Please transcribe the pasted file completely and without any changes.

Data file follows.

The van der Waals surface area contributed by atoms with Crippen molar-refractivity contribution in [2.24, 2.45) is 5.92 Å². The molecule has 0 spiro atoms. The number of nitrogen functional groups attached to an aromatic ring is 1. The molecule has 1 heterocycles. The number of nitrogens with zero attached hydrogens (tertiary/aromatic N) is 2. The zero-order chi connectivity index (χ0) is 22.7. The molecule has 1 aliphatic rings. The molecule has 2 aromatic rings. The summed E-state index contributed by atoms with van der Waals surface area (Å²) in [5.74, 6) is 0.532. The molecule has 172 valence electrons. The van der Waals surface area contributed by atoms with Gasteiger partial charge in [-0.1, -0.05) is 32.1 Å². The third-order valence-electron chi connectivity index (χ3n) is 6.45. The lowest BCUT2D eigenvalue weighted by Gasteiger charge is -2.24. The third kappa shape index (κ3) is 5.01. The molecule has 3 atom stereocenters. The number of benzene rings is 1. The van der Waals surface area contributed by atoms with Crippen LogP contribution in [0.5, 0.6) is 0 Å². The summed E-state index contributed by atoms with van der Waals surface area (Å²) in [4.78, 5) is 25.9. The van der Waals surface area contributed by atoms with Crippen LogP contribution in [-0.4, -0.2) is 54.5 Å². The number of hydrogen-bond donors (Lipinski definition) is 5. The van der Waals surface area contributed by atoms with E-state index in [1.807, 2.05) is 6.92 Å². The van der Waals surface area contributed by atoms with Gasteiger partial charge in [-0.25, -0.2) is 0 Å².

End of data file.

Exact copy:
The van der Waals surface area contributed by atoms with Crippen molar-refractivity contribution in [2.24, 2.45) is 5.92 Å². The molecule has 0 spiro atoms. The number of nitrogen functional groups attached to an aromatic ring is 1. The molecule has 1 heterocycles. The number of nitrogens with zero attached hydrogens (tertiary/aromatic N) is 2. The zero-order chi connectivity index (χ0) is 22.7. The molecule has 1 aliphatic rings. The molecule has 2 aromatic rings. The summed E-state index contributed by atoms with van der Waals surface area (Å²) in [5.74, 6) is 0.532. The molecule has 172 valence electrons. The van der Waals surface area contributed by atoms with Gasteiger partial charge in [-0.1, -0.05) is 32.1 Å². The third-order valence-electron chi connectivity index (χ3n) is 6.45. The lowest BCUT2D eigenvalue weighted by Gasteiger charge is -2.24. The third kappa shape index (κ3) is 5.01. The molecule has 3 atom stereocenters. The number of benzene rings is 1. The van der Waals surface area contributed by atoms with Crippen LogP contribution in [0.5, 0.6) is 0 Å². The summed E-state index contributed by atoms with van der Waals surface area (Å²) in [4.78, 5) is 25.9. The van der Waals surface area contributed by atoms with Crippen LogP contribution in [-0.4, -0.2) is 54.5 Å². The number of hydrogen-bond donors (Lipinski definition) is 5. The van der Waals surface area contributed by atoms with E-state index in [1.807, 2.05) is 6.92 Å². The van der Waals surface area contributed by atoms with Gasteiger partial charge in [-0.25, -0.2) is 0 Å².